Connecting Azure Databricks with Log Analytics allows monitoring and tracing each layer within Spark workloads, including the performance and resource usage on the host and JVM, as well as Spark metrics and application-level logging.
You can easily test this integration end-to-end by following the accompanying tutorial on Monitoring Azure Databricks with Azure Log Analytics and Grafana, that automatically deploys a Log Analytics workspace and Grafana container, configures Databricks and runs some sample workloads.
Table of Contents
You can find a Guide on Monitoring Azure Databricks on the Azure Architecture Center, explaining the concepts used in this article.
To provide full data collection, we combine the Spark monitoring library with a custom log4j.properties configuration. The build of the monitoring library for Spark 2.4 and the installation in Databricks is automated through the scripts referenced in the tutorial and available at https://github.com/algattik/databricks-monitoring-tutorial/.
Collecting and querying data
Spark metrics are automatically collected into the SparkMetric_CL Log Analytics custom log. The Log Analytics workspace automatically deployed as part of the tutorial is already configured with dozens of predefined queries for the most common query patterns.
Structured Streaming metrics
Streaming job metrics are automatically collected into the SparkListenerEvent_CL Log Analytics custom log. Here also, predefined queries are available.
Spark logs are available in the Databricks UI and can be delivered to a storage account. However, Log Analytics is a much more convenient log store since it indexes the logs at high scale and supports a powerful query language. Spark logs are automatically collected into the SparkLoggingEvent_CL Log Analytics custom log.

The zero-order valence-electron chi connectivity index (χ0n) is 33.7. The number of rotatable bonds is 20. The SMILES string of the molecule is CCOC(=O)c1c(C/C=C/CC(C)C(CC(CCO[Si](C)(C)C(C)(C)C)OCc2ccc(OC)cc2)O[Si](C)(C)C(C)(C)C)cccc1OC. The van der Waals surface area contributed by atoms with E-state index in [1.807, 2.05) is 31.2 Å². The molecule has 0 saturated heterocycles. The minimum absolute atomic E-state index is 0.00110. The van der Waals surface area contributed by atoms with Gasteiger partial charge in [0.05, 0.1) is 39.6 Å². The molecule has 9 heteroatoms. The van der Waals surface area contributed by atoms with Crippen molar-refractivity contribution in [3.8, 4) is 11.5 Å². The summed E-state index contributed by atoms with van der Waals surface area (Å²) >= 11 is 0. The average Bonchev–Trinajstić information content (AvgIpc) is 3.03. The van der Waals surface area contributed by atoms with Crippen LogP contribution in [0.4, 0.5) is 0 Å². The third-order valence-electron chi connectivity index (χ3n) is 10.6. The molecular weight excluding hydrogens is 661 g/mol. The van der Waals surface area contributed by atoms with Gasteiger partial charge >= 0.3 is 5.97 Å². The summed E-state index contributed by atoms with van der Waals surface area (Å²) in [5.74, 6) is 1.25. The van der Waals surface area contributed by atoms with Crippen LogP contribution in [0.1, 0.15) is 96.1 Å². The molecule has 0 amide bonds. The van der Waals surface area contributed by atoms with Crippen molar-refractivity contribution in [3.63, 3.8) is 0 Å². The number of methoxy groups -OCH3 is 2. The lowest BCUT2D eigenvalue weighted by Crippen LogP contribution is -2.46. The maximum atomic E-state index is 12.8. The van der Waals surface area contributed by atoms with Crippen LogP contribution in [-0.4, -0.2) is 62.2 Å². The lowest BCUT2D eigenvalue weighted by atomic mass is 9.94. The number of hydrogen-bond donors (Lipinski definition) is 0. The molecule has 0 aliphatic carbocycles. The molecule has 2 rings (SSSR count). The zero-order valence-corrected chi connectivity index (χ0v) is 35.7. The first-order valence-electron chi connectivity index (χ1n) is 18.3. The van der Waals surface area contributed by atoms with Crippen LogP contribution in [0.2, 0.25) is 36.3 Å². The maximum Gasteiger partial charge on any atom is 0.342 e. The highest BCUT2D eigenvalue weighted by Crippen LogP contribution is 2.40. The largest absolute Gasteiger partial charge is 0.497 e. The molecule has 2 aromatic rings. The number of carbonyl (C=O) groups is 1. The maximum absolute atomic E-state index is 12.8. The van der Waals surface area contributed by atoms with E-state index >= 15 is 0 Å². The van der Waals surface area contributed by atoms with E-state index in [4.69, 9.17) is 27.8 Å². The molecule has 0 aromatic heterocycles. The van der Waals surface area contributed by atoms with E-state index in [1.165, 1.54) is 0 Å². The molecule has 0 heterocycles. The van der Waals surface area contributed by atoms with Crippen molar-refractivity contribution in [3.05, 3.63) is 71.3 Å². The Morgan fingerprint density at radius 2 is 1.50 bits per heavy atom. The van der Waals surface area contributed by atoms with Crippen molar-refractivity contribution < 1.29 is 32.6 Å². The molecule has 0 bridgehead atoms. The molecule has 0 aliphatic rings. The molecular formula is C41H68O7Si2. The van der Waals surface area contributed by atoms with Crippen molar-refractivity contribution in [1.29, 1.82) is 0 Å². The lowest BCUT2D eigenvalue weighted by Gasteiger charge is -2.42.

You can extend the org.apache.spark.internal.Logging class to log application messages.
Counters and Gauges
You can create your own Spark metrics, such as counters and gauges.
You can easily Deploy Grafana over the Log Analytics data to generate rich interactive dashboards.
Consider instrumenting your workloads with data collection, so that you can take the right reflexes upfront, understanding and optimizing the resource usage of your jobs already during development. In production, having a metrics baseline over time will greatly help you analyze and correct any decrease in performance or job failure.
The small cost of Log Analytics can be quickly offset, since you will be able to optimize the VM size and number, and be more productive in fixing issues.
Based on work by Adam Paternostro and Carlos Farre.